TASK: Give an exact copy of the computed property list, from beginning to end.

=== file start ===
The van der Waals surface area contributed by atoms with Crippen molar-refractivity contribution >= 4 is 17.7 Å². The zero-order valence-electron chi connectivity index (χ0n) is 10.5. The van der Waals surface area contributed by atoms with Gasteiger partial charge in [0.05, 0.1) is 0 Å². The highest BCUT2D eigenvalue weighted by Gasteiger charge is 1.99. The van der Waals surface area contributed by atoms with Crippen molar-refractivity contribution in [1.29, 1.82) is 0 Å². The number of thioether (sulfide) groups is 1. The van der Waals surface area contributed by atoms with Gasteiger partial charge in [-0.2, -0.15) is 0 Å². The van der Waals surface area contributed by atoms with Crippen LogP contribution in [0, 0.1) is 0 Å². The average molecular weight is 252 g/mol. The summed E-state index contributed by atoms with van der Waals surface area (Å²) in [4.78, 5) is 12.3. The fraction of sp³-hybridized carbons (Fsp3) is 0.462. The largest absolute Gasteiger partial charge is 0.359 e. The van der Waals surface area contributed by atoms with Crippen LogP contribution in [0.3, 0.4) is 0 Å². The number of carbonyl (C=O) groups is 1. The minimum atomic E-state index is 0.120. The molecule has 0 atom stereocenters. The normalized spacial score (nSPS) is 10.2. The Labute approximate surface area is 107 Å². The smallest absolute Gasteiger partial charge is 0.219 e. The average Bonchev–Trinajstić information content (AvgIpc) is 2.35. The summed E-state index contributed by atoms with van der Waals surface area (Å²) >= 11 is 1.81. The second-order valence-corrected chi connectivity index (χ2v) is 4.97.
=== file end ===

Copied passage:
The van der Waals surface area contributed by atoms with Crippen molar-refractivity contribution >= 4 is 17.7 Å². The zero-order valence-electron chi connectivity index (χ0n) is 10.5. The van der Waals surface area contributed by atoms with Gasteiger partial charge in [0.05, 0.1) is 0 Å². The highest BCUT2D eigenvalue weighted by Gasteiger charge is 1.99. The van der Waals surface area contributed by atoms with Crippen molar-refractivity contribution in [1.29, 1.82) is 0 Å². The number of thioether (sulfide) groups is 1. The van der Waals surface area contributed by atoms with Gasteiger partial charge in [-0.2, -0.15) is 0 Å². The van der Waals surface area contributed by atoms with Crippen LogP contribution in [0, 0.1) is 0 Å². The average molecular weight is 252 g/mol. The summed E-state index contributed by atoms with van der Waals surface area (Å²) in [4.78, 5) is 12.3. The fraction of sp³-hybridized carbons (Fsp3) is 0.462. The largest absolute Gasteiger partial charge is 0.359 e. The van der Waals surface area contributed by atoms with Crippen LogP contribution in [0.3, 0.4) is 0 Å². The number of carbonyl (C=O) groups is 1. The minimum atomic E-state index is 0.120. The molecule has 0 atom stereocenters. The normalized spacial score (nSPS) is 10.2. The Labute approximate surface area is 107 Å². The smallest absolute Gasteiger partial charge is 0.219 e. The average Bonchev–Trinajstić information content (AvgIpc) is 2.35. The summed E-state index contributed by atoms with van der Waals surface area (Å²) >= 11 is 1.81. The second-order valence-corrected chi connectivity index (χ2v) is 4.97.